Finding parametric equations of line segments. Here’s an example; Let point A be -9, 4 and point B be 7, -8. Find parametric equations for segment AB, going from B to A. So this raises the issue that when you are parametrizing a line segment, you can parametrize it so that as t advances you go from one point to the other or vice versa.
So we are going to start form point B. And if B is our starting point, then we need to look at these numbers 7 -8. So remember that our formula is x equals 1 minus t, times the starting x value and that’s 7. Plus t times the finishing x value and that’s -9. And y is 1 minus t times the starting y value, that’s -8, plus t times the ending y value and that’s 4.
So these would be our equations for line segment. Just remember that you have to have the domain restriction; t is between 0 and 1. So when t equals 0, you are going to get the first point 7 -8. When t equals 1, you are going to get the final point -9, 4. Then you get all the points in between when t is between 0 and 1.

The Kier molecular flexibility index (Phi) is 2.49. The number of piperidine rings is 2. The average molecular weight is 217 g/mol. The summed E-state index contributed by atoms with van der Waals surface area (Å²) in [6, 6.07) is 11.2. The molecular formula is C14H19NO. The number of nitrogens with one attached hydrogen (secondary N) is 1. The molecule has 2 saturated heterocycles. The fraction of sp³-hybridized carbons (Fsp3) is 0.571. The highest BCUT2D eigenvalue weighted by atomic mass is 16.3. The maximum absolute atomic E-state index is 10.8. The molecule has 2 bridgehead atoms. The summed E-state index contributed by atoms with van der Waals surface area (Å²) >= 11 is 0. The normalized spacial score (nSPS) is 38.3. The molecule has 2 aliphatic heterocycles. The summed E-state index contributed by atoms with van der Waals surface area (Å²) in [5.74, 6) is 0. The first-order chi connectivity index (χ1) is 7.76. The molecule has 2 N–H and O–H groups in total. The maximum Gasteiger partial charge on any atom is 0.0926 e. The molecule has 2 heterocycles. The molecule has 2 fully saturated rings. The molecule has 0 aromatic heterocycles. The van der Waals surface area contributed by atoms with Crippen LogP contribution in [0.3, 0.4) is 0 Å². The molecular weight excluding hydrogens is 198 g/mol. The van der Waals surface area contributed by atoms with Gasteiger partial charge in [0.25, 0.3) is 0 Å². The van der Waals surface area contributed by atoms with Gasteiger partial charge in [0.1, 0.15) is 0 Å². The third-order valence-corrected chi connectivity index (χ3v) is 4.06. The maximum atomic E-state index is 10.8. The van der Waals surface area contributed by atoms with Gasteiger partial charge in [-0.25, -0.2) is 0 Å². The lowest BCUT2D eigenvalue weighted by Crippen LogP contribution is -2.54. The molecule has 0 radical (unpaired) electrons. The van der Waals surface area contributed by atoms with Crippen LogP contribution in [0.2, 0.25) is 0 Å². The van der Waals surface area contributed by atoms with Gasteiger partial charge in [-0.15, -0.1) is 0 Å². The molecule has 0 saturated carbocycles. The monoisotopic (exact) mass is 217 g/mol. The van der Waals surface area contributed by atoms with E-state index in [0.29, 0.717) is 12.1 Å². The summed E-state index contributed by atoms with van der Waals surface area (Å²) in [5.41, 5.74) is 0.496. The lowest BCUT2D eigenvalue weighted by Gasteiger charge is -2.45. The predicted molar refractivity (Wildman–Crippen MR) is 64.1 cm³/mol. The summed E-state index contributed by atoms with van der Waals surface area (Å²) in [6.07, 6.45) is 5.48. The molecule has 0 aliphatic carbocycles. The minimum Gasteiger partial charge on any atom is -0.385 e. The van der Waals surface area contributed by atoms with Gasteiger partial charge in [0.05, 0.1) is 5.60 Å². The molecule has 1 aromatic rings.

Now let’s find parametric equations for AB going from A to B. So it’s going to be very similar, it’s just you are going to switch A and B. So this is going to be our starting point. So this is our starting x value -9, it goes with 1 minus t. And then plus t times, and our finishing x value is 7. Then for y, we have 1 minus t times our starting y value of 4, plus t times our finishing y value of -8. And again, you still need to have the domain restriction t is between 0 and 1.
So you just get the line segment. Otherwise you get a line going through points A and B. Part c is rather interesting. It says find the point Q which is 3/4 the way from A to B. We should use this parametrization of segment AB, because this one goes from A to B. And so if I plug in 3/4 I’ll actually get the point that it's 3/4 the way from A to B.
So that’s what I’m going to do. So I plug in 3/4 here, and I get 1 minus 3/4 which is ¼ times -9. Plus t is 3/4 times 7. And the y value ¼ times 4, plus 3/4 times -8.
So I just have to multiply these out. ¼ times -9, -9/4. Plus 21/4, so 21 minus 9 is 12, 12/4 is 3. And ¼ of 4 is 1, and 3/4 of -8 is -6. So I get -5. And so point Q that I’m looking for, has coordinates 3,-5. And that’s it.
If I had been looking for a point Q which is 3/4 away from B to A, I would have used this parametrization, because this one goes from B to A. But that’s how you find a point that’s in between points A and B.